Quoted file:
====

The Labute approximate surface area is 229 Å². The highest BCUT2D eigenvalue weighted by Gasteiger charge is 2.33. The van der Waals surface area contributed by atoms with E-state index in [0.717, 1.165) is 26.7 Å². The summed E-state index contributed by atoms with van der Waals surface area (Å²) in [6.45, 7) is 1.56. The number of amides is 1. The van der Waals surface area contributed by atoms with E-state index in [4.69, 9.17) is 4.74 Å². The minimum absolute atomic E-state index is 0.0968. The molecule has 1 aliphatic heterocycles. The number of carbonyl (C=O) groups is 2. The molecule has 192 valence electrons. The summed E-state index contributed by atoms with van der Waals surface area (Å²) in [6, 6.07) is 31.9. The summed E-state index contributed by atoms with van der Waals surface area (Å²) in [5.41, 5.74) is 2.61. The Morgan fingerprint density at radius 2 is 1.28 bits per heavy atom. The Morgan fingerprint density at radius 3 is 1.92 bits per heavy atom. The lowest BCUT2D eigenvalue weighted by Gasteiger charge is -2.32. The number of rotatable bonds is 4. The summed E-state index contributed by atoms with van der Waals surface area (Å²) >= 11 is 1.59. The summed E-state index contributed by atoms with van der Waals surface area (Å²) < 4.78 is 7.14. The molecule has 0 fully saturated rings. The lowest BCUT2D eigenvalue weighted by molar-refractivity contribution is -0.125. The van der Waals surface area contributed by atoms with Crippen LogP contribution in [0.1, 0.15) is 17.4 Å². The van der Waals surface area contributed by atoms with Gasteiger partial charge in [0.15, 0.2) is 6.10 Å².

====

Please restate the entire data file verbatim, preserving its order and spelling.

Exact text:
The Labute approximate surface area is 229 Å². The highest BCUT2D eigenvalue weighted by Gasteiger charge is 2.33. The van der Waals surface area contributed by atoms with E-state index in [0.717, 1.165) is 26.7 Å². The summed E-state index contributed by atoms with van der Waals surface area (Å²) in [6.45, 7) is 1.56. The number of amides is 1. The van der Waals surface area contributed by atoms with E-state index in [4.69, 9.17) is 4.74 Å². The minimum absolute atomic E-state index is 0.0968. The molecule has 1 aliphatic heterocycles. The number of carbonyl (C=O) groups is 2. The molecule has 192 valence electrons. The summed E-state index contributed by atoms with van der Waals surface area (Å²) in [6, 6.07) is 31.9. The summed E-state index contributed by atoms with van der Waals surface area (Å²) in [5.41, 5.74) is 2.61. The Morgan fingerprint density at radius 2 is 1.28 bits per heavy atom. The Morgan fingerprint density at radius 3 is 1.92 bits per heavy atom. The lowest BCUT2D eigenvalue weighted by Gasteiger charge is -2.32. The number of rotatable bonds is 4. The summed E-state index contributed by atoms with van der Waals surface area (Å²) >= 11 is 1.59. The summed E-state index contributed by atoms with van der Waals surface area (Å²) < 4.78 is 7.14. The molecule has 0 fully saturated rings. The lowest BCUT2D eigenvalue weighted by molar-refractivity contribution is -0.125. The van der Waals surface area contributed by atoms with Crippen LogP contribution in [0.1, 0.15) is 17.4 Å². The van der Waals surface area contributed by atoms with Gasteiger partial charge in [0.15, 0.2) is 6.10 Å².